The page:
The term "Deep Throat" became a very common phrase for the anonymous official who leaked valuable information to the reporters Woodard and Bernstein (Farnsworth 6). Other leaders in the investigation were Judge Sirica, The Sam Ervin committee and special prosecuted Archibald Cox was sworn in as the special prosecutor in May 1973. As Cox and the Ervin Committee pushed the President for tapes that had been made in the White House, Richard Nixon ordered Attorney General Elloit L. Richardson to dismiss Cox as special prosecutor. On Oct 20, 1973 Elloit L. Richardson turned in his resignation, refusing to fire Cox.

William Ruckeishaus, the deputy Attorney General also refused to dismiss Cox and was fired by Nixon. This turn of events came to be known as the "Saturday Night Massacre" and heightened the idea that the president was more involved than previously thought (Grolier 1). Eventually Archibald Cox was dismissed as special prosecutor by the Solicitor-General Robert Bork (Farnsworth 4). Between May and October of 1973, during special Senate hearings, Alexander Butterfield disclosed to the senate committee that some White House tapes existed. Archibald Cox and the Senate Watergate Committee began their push to listen to the tapes. Nixon claimed "Executive Privilege" and refused to turn the tapes over for review (Farnsworth 4).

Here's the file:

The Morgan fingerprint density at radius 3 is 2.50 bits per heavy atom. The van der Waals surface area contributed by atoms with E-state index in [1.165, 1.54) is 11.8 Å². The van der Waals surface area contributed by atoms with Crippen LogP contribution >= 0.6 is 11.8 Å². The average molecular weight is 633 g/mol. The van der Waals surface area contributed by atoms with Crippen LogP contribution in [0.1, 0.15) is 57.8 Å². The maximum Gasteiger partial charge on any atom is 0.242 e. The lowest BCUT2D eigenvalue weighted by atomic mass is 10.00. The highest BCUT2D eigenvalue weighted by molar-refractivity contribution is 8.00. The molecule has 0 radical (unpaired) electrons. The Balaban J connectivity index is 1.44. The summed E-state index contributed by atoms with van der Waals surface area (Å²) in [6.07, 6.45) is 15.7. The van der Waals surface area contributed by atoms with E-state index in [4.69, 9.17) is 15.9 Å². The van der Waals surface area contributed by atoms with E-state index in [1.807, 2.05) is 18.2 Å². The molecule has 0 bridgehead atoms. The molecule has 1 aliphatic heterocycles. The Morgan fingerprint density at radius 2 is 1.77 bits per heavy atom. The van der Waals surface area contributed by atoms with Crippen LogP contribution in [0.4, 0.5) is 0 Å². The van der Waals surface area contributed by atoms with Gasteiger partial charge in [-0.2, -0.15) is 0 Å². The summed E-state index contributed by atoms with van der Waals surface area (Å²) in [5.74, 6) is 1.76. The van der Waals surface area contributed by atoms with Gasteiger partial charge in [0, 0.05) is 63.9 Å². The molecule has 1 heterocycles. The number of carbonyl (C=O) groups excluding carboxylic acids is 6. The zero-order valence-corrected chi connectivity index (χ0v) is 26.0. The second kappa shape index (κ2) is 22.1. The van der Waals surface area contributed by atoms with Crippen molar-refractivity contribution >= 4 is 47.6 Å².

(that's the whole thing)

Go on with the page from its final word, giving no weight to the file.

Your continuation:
The President, on April 30, did release some edited transcripts of Oval Office conversations. All the tapes had suspicious gaps. Not very satisfied with what they had received, Judge Sirica subpoenaed additional tapes. When Nixon refused to release the additional tapes the case went before the Supreme Court. The court decision was that Nixon could withhold any tapes that was of concern to National Security, but insisted that Watergate was a criminal matter. This ruling later led to the case of UNITED STATES V.

RICHARD NIXON On August 5, 1974, Nixon than released three more tapes to the public. One of the tapes clearly revealed that he had taken many steps to stop the FBI's investigation in the Watergate burglary. The tape also made it clear that the president had been actively involved in the cover-up from the very beginning (Grolier 1). The fight for the tapes started in the period between May and October of 1973 when Alexander Butterfield disclosed to senate hearings that the tapes existed. The tapes led to the firing and resignation of many people, and allegations against Rose Mary Woods, Nixon's secretary, that she had deliberately erased select portions of the tapes as they were being released (Farnsworth 4).

Although Nixon did release the tapes a few at a time, and what were released may have been edited, not all of the tapes have been released to this day. This...